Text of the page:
Legendary Guns N’ Roses guitarist Saul Hudson, better known as Slash, was dunked into rock ‘n’ roll from a young age. He was born in Stoke on Trent, England, to parents who were heavily involved in the world of music. His mother, Ola J. Hudson, was a popular African-American fashion designer whose clients included Ringo Starr, Janis Joplin and David Bowie (whom she also dated briefly). Slash’s father is a white English artist who created album artwork for musicians including Neil Young and Joni Mitchell.
Slash grew up in an environment where he was submerged in 1960s and ’70s rock. As he once recalled, “my dad especially raised me on British rock music – y’know; The Kinks, Cream, The Yardbirds, The Stones and The Beatles.”
When Slash was about five years old, he and his father moved to LA to join his mother, who had moved there a couple of years prior. It was at this point that he became more acquainted with the music of the American rock giants. When asked about his first exposure to Jimi Hendrix in a 2011 interview, Slash recalled, “I actually didn’t become conscious of Jimi [Hendrix] really until I moved to LA and all of a sudden it was Hendrix and The Doors and The Mamas and the Papas, Starship – that whole thing that was going on, and Jimi was just, y’know, he was exciting. He was the embodiment of that wild electric guitarist.”
He continued, “Jimi was at the forefront of that playing what was to become considered later as psychedelic guitar. It just must have been a trip being around then – being a musician and writing and creating records in that whole scene, and that’s something that fascinates me about artists of that period.”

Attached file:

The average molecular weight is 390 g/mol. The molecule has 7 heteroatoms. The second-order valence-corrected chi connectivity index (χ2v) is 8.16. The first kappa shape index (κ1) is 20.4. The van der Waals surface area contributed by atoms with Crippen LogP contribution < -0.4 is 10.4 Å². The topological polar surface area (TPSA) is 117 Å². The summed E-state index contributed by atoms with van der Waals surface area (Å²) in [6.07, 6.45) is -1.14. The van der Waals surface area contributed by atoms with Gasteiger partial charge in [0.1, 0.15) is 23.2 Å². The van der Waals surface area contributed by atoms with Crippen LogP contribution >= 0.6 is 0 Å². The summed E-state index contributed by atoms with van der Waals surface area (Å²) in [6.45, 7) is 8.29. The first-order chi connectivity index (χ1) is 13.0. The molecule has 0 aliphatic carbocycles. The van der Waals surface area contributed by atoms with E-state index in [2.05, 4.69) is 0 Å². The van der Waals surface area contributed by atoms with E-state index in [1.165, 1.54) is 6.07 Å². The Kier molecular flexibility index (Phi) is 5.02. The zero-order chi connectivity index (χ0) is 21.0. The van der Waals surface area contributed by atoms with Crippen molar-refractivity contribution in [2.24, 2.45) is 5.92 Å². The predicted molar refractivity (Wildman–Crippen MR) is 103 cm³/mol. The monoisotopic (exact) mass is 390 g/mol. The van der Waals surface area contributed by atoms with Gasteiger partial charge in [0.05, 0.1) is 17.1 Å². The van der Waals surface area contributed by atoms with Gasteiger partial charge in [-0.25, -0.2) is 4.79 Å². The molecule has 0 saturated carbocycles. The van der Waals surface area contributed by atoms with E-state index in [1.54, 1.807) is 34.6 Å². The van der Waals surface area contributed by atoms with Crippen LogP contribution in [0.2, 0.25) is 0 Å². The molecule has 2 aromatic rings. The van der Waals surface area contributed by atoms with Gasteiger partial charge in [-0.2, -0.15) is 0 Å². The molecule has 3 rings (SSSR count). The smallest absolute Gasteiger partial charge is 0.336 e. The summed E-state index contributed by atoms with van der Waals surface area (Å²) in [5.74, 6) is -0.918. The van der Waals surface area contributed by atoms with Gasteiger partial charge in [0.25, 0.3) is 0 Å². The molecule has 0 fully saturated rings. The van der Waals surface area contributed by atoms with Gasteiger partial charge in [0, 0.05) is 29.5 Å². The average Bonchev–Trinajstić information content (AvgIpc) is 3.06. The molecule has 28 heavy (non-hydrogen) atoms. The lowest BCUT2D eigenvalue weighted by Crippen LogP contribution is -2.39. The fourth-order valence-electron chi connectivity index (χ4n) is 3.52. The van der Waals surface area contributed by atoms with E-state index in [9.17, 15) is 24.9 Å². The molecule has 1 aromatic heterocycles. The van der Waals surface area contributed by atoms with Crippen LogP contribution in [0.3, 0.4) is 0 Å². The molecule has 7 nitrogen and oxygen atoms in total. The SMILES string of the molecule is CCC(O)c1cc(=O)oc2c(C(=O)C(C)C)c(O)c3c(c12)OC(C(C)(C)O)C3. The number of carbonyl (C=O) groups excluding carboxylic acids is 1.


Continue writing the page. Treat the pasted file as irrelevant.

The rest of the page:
“When I think about Jimi now, I start to relate to what it must have been like to be a rock star in 1967/68. That must have been such a wild time because it was all so new and primitive and everybody was coming from such a different place mentally. There were political things that were having a massive influence on youth culture and the kids trying to take their lives and the future into their own hands.”
He described why Hendrix was of particular interest to him from the late ’60s era of rock, “I think the attraction with Jimi was just that he had this uninhibited, fluid guitar style that basically screamed. It had this over-the-top sound to it that just kind of drew me in. I think all of my favourite guitar players have a sort of manic quality to them.”
When asked if he could name his favourite Hendrix song, he could only settle to name a handful, “[Hendrix’s] first two recordings are my favourites. Axis: Bold as Love is my favourite Hendrix album. I’m a ‘Little Wing’ fan. ‘Voodoo Chile’ is great, and his live version of ‘Machine Gun’ from Live at the Fillmore.”
Listen to Jimi Hendrix’s fantastic ‘Machine Gun’ as heard on Live at the Fillmore below.
Slash’s favourite Jimi Hendrix songs:
- ‘Voodoo Chile’
- ‘Machine Gun’
- ‘Little Wing’